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Government agencies and political officials from all spectrums have endorsed the idea of combining the resources of the public and private sectors to manage, and in some cases finance, their community’s infrastructure using public-private partnerships.  These partnerships are enabling local officials to access private capital and solve some of their most pressing challenges.  In fact, public-private partnerships are at work in many North American communities.

Of course, every decision to do a P3 should be carefully considered.  It may be that traditional solutions work well; or that a hybrid solution will provide benefits comparable to a true P3 transaction where a private company takes over operation, and maybe even financing, in a classic DBFOM (Design Build Finance Operate and Maintain) scenario, for a long period of time, i.e. 20 to 70 years.  An example of a “hybrid” deal is a “public-public” (P2) partnership where a municipality’s infrastructure asset, system or building is leased for a long-term to another public entity or 501(c)(3) special purpose entity, allowing for the use of tax-exempt financing to finance constructions or improvements.

Myth: A private company will own your infrastructure asset.

Fact: In a public-private partnership, the public maintains ownership of all assets – and the public authority sets rates.  The contractual arrangements ensure public control and ownership.

Myth: A private company will set your rates and control fees.

Fact: Rate-setting authority should remain the responsibility of the municipal government (city, town, regional authority, etc.)  A P3 is not a regulated utility, where a private-sector company owns assets and seeks rate increases.  Under a properly structured P3 contract the public partner:

  • Owns the assets
  • Controls the ultimate management of the assets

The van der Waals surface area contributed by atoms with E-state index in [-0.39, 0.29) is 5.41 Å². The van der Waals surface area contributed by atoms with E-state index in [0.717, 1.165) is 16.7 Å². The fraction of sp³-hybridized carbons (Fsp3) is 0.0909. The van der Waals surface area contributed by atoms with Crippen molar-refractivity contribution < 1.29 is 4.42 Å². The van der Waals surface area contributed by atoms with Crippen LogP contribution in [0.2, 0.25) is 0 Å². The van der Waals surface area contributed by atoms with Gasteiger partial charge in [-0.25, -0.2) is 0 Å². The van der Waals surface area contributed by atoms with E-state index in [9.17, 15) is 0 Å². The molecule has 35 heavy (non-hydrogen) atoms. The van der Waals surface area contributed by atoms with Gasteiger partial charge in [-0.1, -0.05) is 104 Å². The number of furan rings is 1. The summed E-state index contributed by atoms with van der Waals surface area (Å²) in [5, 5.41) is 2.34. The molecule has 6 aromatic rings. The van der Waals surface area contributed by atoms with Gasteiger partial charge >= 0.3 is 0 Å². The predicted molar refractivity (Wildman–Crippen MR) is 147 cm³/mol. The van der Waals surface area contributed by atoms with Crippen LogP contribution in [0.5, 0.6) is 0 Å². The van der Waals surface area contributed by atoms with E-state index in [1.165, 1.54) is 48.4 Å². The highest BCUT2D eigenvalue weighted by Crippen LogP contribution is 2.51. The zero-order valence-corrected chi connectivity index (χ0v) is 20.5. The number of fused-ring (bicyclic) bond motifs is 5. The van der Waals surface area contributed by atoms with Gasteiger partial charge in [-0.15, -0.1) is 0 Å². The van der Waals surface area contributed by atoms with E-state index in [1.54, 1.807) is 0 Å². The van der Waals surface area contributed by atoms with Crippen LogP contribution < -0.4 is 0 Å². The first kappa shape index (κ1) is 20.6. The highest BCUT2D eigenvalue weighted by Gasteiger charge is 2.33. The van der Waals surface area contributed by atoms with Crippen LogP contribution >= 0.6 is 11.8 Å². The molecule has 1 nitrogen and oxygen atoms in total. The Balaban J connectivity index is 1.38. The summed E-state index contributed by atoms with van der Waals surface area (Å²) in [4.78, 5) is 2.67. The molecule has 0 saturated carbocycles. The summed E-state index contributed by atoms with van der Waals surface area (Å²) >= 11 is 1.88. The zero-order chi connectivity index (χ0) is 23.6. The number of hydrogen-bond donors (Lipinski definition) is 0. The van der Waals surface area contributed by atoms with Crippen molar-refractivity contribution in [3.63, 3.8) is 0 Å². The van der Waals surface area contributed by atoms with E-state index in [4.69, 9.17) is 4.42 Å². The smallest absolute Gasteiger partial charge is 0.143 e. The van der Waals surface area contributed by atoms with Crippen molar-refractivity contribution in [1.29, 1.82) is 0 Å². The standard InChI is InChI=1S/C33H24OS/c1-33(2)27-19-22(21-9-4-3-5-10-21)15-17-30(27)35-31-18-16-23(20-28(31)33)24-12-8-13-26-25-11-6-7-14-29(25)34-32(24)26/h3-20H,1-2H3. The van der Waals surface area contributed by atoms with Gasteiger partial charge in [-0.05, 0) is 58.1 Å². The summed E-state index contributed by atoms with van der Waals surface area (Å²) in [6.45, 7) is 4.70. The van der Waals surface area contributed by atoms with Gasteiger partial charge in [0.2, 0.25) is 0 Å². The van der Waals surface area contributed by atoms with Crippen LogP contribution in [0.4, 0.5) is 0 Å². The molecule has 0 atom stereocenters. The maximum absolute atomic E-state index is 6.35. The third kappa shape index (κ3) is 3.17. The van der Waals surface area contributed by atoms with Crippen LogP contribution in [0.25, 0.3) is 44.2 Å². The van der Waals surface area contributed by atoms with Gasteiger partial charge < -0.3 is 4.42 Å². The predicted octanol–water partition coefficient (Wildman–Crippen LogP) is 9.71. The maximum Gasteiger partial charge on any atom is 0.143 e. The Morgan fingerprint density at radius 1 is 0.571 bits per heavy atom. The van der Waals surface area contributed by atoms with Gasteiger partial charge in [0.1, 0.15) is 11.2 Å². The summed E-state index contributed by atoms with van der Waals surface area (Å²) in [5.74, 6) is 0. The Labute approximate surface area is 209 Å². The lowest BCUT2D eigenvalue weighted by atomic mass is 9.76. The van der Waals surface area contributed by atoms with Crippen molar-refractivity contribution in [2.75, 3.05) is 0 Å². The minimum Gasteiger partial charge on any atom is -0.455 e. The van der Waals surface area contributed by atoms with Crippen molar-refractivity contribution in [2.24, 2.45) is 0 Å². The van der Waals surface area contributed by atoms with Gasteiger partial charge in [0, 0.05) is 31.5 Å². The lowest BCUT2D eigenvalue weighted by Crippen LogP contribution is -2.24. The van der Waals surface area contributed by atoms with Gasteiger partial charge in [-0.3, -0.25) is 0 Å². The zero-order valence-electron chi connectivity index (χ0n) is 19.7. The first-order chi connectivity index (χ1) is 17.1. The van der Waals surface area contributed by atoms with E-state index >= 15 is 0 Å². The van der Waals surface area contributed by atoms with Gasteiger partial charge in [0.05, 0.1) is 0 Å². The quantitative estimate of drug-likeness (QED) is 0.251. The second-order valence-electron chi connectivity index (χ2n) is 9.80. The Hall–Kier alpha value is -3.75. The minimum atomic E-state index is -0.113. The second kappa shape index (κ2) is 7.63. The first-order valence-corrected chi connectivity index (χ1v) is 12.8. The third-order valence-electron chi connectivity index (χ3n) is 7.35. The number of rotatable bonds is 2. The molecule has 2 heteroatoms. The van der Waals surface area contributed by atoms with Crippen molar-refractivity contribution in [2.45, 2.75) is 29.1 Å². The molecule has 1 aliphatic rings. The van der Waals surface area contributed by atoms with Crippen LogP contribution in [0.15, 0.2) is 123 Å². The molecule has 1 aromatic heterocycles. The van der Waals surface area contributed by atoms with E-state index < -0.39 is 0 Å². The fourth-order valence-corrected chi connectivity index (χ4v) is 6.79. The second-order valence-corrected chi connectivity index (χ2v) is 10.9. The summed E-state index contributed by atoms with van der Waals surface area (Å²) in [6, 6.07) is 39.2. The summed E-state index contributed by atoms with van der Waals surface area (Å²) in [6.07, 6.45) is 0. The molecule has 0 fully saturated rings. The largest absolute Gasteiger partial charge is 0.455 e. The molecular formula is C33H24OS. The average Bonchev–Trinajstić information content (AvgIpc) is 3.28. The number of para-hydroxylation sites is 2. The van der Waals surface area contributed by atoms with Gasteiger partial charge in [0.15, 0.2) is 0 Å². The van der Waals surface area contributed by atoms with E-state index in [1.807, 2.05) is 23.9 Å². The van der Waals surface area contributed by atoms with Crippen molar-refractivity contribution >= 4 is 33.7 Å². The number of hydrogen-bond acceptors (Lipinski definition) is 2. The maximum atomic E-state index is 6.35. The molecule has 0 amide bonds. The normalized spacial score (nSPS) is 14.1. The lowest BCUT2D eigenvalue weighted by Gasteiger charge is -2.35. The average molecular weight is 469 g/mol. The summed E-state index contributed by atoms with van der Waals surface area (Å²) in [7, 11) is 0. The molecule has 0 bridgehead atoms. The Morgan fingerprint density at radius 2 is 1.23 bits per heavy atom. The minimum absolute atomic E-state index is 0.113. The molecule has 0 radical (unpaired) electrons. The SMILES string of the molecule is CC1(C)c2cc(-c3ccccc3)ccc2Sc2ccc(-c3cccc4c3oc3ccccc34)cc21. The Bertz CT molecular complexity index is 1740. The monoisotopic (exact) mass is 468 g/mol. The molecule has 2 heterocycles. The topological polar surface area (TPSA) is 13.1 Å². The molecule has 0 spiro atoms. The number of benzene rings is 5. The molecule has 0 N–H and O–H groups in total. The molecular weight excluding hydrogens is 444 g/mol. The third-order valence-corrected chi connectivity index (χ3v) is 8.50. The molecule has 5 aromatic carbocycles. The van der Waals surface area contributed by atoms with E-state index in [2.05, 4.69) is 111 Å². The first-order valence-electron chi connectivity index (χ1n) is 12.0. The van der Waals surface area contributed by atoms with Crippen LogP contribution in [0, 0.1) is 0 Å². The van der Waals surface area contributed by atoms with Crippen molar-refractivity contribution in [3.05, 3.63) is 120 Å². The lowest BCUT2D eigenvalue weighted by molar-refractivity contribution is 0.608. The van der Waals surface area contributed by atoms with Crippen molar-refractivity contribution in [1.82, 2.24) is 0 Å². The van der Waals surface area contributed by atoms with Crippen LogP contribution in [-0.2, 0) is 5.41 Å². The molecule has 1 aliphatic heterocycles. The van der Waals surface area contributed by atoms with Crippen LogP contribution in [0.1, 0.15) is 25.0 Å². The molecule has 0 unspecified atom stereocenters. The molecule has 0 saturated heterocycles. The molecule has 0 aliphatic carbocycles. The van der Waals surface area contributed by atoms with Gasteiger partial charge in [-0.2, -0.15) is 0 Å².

• Establishes user rates.

In short, a public-private partnership is not privatization.

Myth: A private company will only drive costs up – in order to make a profit.

Fact: Private companies interested in P3 contracts may in fact have dozens, hundreds or even thousands of workers that would take issue with this statement.  Many have devoted their life’s work to providing solutions to the world’s infrastructure, governmental and environmental problems.  Because of the use of modern operational techniques and better revenue and data gathering, many communities served by public-private partnerships have reported cost reductions of 10 to 30 percent.

Myth: Legal and regulatory compliance will erode.

Fact: The P3 contract can provide monetary penalties for failures of this type; and private-sector companies are often hired specifically to address a municipality’s past compliance issues.

Myth: Private companies pad the bottom line by cutting costs and laying off employees.

Fact: Municipalities typically determine staffing level requirements in the P3 contract.  And companies want to take advantage of employees’ local knowledge.  For that reason, many employees of privates companies in P3 deals are former public-sector employees who are local to their individual communities.

Myth: Private companies only care about profit, so the public should always manage public resources.

Fact: In a properly structured and documented P3 contract, private-sector profit does not come at the public’s expense.  Lower costs and service improvements result from the new arrangement regardless of whether a private-sector company generates a profit.  Savings for municipalities frequently range from 10 to 30 percent.  Further, P3’s still enable local control and flexibility to meet the community’s needs.

Myth: The municipality will be left with a run-down asset.

Fact: Contracts should always be written so that assets are properly maintained and serviced.  The municipal customer will conduct “check-ups” to ensure proper functioning of assets.  Finally, the public-sector customer should participate in maintenance spending decisions to help preserve the life of assets.

Myth: A new company just won’t understand your system.

Fact: Many companies working in this sector find it necessary as part of their business model to drive innovation in the use of technology and operations.  Municipal employees are usually encouraged to either join the private-sector company, or work with it, so that their local, public experience is blended with private-sector expertise.


After examining all the data, is a P3 or another project finance solution right for any particular community?  Only a thorough examination of alternatives can tell.  By blending public-sector experience with private-sector experience and technical expertise, a public-private partnership can offer immediate results for managing infrastructure assets, ensuring quality services are provided to the public, and also potentially financing new or improved facilities through a DBFOM or hybrid P2 arrangement.

For a more customized analysis, contact our Public-Private Partnership team.